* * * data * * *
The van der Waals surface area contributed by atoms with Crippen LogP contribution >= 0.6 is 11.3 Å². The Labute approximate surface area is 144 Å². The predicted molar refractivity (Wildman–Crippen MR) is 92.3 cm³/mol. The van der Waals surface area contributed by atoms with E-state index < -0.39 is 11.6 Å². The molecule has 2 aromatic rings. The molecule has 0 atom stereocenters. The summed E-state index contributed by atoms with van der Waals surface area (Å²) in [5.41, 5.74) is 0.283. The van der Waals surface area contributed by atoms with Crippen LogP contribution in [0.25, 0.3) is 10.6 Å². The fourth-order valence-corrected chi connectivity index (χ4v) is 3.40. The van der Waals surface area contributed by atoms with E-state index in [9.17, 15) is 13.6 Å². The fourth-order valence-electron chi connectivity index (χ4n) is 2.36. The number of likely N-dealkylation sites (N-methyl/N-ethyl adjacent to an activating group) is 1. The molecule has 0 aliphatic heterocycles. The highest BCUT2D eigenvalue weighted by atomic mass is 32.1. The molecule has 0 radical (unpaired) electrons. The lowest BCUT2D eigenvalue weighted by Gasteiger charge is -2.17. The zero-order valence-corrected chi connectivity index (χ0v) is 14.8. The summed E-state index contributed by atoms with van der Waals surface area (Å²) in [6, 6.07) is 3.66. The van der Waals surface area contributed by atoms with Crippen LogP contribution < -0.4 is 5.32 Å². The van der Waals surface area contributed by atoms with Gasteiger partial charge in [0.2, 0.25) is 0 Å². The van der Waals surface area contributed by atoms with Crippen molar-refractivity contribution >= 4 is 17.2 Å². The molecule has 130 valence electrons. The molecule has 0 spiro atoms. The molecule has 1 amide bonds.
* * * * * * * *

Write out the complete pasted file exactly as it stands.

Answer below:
The van der Waals surface area contributed by atoms with Crippen LogP contribution >= 0.6 is 11.3 Å². The Labute approximate surface area is 144 Å². The predicted molar refractivity (Wildman–Crippen MR) is 92.3 cm³/mol. The van der Waals surface area contributed by atoms with E-state index < -0.39 is 11.6 Å². The molecule has 2 aromatic rings. The molecule has 0 atom stereocenters. The summed E-state index contributed by atoms with van der Waals surface area (Å²) in [5.41, 5.74) is 0.283. The van der Waals surface area contributed by atoms with Crippen LogP contribution in [0.25, 0.3) is 10.6 Å². The fourth-order valence-corrected chi connectivity index (χ4v) is 3.40. The van der Waals surface area contributed by atoms with E-state index in [9.17, 15) is 13.6 Å². The fourth-order valence-electron chi connectivity index (χ4n) is 2.36. The number of likely N-dealkylation sites (N-methyl/N-ethyl adjacent to an activating group) is 1. The molecule has 0 aliphatic heterocycles. The highest BCUT2D eigenvalue weighted by atomic mass is 32.1. The molecule has 0 radical (unpaired) electrons. The lowest BCUT2D eigenvalue weighted by Gasteiger charge is -2.17. The zero-order valence-corrected chi connectivity index (χ0v) is 14.8. The summed E-state index contributed by atoms with van der Waals surface area (Å²) in [6, 6.07) is 3.66. The van der Waals surface area contributed by atoms with Crippen LogP contribution < -0.4 is 5.32 Å². The van der Waals surface area contributed by atoms with Gasteiger partial charge in [0.2, 0.25) is 0 Å². The van der Waals surface area contributed by atoms with Crippen molar-refractivity contribution >= 4 is 17.2 Å². The molecule has 130 valence electrons. The molecule has 0 spiro atoms. The molecule has 1 amide bonds.